The defense has relied on this steady othering of Trayvon by way of his Blackness to implant the idea that he somehow deserved death that night, or that his life was worth less than that of George Zimmerman. Meanwhile, Zimmerman has been transformed from an over-eager guy with an obviously irrational and deep fear of Black men, whose stupidity caused a death, to a saintly guy who was right in all of his actions. It’s how the fact that Trayvon called Zimmerman a “cracka” was construed to have obvious racist malevolent intent, but Zimmerman calling him a “fucking punk” and an “asshole” was considered benign. This won’t technically be the issue jurors have to decide on, but it’s certainly in their mind. And it’s certainly in ours, too.
Such marginalization and maligning is what allows things like the absolutely despicable “Angry Trayvon” game to happen. The fact that it was created doesn’t say much. There are always stupid people who do stupid, insensitive things. But in this case, many folks downloaded and defended the game. They considered it ok. A lot of folks are saying wild, outlandish things about Trayvon that they actually believe. These are all symptoms of an illness, one where people reflexively create monsters out of people so they can shed their empathy for them. It’s the same illness that allowed people to make carnivals out of lynchings. When you stop seeing people as people, it’s easy to hate them. It’s easy to make George Zimmerman into some type of dragon-slayer who killed righteously. And the artificial gravity that CNN and other news outlets create that almost forces us to settle on one side or the other only makes things worse. The more connected we are to each other and to the case, the more easily that illness will spread like it’s a contagion. Perversely, CNN might be counting on that very fact.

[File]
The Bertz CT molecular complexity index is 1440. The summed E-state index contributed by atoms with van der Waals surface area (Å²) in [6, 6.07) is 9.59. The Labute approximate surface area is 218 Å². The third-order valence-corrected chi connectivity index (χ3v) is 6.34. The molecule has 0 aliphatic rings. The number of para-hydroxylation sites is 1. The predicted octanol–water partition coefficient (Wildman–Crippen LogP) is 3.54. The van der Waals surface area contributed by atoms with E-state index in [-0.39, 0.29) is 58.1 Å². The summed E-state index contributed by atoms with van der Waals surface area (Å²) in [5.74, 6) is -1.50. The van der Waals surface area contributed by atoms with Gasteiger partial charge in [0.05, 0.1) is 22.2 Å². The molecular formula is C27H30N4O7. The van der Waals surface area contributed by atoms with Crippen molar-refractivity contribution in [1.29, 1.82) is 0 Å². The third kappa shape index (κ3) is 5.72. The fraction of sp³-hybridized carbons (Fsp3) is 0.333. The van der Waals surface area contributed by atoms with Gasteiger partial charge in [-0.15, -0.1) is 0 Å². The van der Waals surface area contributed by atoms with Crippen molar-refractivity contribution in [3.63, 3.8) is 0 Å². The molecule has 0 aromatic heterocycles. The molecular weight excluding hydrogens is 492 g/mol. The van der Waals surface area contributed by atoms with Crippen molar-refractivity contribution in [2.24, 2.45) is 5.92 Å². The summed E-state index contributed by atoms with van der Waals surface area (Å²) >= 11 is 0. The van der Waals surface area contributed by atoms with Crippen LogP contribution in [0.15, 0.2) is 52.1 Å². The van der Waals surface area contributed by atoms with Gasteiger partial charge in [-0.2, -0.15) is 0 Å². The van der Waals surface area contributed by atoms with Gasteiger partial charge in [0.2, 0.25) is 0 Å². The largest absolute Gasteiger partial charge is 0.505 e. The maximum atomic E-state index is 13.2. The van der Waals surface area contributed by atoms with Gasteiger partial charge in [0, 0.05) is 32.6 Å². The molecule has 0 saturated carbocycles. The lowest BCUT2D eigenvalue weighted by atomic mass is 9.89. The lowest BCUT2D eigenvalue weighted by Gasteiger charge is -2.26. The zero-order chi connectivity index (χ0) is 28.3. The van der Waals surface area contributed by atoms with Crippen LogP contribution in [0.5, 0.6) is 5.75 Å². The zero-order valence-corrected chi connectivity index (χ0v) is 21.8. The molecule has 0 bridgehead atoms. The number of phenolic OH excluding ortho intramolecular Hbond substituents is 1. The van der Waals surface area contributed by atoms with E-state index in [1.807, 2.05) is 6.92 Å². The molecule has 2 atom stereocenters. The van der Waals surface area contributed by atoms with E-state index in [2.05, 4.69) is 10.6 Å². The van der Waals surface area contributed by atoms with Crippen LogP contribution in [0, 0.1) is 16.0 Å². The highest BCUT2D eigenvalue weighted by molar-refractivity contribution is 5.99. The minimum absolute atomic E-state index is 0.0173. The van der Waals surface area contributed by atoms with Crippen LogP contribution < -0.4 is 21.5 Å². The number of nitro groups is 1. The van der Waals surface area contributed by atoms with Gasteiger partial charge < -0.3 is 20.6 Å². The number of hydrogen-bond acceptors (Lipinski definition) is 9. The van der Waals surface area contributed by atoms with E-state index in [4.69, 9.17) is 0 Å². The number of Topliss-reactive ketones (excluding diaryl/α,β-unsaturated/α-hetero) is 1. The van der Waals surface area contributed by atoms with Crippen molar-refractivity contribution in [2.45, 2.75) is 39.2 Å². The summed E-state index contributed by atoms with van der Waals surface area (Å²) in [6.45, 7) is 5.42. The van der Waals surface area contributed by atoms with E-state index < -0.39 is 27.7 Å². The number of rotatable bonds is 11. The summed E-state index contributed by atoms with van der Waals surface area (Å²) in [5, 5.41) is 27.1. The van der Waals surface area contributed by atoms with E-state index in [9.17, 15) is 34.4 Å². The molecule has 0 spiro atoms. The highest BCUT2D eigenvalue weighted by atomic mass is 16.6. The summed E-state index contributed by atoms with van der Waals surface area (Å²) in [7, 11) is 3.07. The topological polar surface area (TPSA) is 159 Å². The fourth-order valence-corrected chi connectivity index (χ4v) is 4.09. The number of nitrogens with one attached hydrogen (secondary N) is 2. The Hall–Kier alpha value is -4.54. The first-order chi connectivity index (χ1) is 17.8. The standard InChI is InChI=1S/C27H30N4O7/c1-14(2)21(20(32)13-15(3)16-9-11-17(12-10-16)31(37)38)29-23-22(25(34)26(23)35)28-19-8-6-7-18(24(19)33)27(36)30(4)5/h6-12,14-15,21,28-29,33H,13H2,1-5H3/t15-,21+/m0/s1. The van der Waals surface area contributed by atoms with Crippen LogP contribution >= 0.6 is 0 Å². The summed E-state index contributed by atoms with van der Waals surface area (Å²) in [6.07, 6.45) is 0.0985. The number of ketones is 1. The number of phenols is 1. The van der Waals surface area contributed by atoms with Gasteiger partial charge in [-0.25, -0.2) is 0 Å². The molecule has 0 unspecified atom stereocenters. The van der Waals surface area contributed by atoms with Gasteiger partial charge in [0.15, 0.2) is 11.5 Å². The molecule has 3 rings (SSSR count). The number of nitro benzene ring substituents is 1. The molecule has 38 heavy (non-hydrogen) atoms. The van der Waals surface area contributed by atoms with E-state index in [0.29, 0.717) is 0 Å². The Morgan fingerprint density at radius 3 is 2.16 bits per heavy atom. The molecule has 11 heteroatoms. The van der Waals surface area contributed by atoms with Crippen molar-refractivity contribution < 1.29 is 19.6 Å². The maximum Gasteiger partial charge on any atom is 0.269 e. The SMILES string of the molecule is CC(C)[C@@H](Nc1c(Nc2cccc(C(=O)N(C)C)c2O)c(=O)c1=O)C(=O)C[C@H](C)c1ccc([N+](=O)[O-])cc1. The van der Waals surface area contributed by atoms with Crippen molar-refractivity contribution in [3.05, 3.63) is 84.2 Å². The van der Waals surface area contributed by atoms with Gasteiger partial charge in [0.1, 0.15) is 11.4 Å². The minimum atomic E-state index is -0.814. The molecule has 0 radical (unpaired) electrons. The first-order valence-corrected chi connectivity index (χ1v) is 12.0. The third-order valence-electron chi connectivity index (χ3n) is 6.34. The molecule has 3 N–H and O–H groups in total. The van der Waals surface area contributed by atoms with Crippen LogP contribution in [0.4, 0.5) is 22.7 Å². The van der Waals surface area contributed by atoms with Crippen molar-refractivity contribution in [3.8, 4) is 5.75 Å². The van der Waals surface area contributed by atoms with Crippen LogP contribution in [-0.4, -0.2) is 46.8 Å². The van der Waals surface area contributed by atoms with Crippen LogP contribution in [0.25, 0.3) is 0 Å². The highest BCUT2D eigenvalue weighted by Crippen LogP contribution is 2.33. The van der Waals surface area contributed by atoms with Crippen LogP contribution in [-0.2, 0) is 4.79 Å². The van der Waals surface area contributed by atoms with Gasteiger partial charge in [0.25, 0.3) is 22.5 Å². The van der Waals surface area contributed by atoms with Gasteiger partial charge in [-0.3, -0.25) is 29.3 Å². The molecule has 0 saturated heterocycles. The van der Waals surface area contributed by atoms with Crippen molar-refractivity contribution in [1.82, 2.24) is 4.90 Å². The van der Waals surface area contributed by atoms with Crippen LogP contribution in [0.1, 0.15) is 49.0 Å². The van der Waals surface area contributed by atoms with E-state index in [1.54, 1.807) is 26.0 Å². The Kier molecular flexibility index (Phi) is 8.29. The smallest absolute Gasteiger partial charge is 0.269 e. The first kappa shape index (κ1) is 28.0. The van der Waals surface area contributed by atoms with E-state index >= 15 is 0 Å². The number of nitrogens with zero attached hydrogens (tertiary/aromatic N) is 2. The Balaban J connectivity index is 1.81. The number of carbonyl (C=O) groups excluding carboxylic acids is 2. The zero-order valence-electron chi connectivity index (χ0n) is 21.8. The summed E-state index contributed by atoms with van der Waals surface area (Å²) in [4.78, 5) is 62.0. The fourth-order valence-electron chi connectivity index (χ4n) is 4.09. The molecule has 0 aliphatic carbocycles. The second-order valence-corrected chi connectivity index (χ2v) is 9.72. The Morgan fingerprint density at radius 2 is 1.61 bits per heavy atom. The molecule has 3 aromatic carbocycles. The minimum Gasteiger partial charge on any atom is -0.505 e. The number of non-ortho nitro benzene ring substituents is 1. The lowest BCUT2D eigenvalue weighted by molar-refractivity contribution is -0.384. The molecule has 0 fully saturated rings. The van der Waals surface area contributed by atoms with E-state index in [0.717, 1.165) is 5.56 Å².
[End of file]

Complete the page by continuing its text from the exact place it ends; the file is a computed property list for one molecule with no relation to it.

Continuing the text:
As the trial comes closer and closer to a conclusion, it does make me think about what will happen afterwards. Whether Zimmerman is found guilty or not, can we willfully delude ourselves into believing the post-racial fantasy again? After we have seen that the justice system has always and still does become distorted when it has the task of protecting minorities, will we question whether it is even equipped or intended to do so? Now that we’ve seen a dead boy’s race put on trial as much as the intent of his killer, where do we go? The prognostications say folks might riot. Florida has already put up signs dissuading folks from doing so. But part of me thinks the talks of riots and the plans against them are all part of the illness. Similarly to when much of slave law as we know it (and its progeny, Jim Crow) was created to quell any rebelliousness via brutality, perhaps those infected prefer to think in the “us versus them” mentality of fears of rioting and strategies to stop them instead of making truly constructive measures to confront the real problems. Perhaps only time will tell.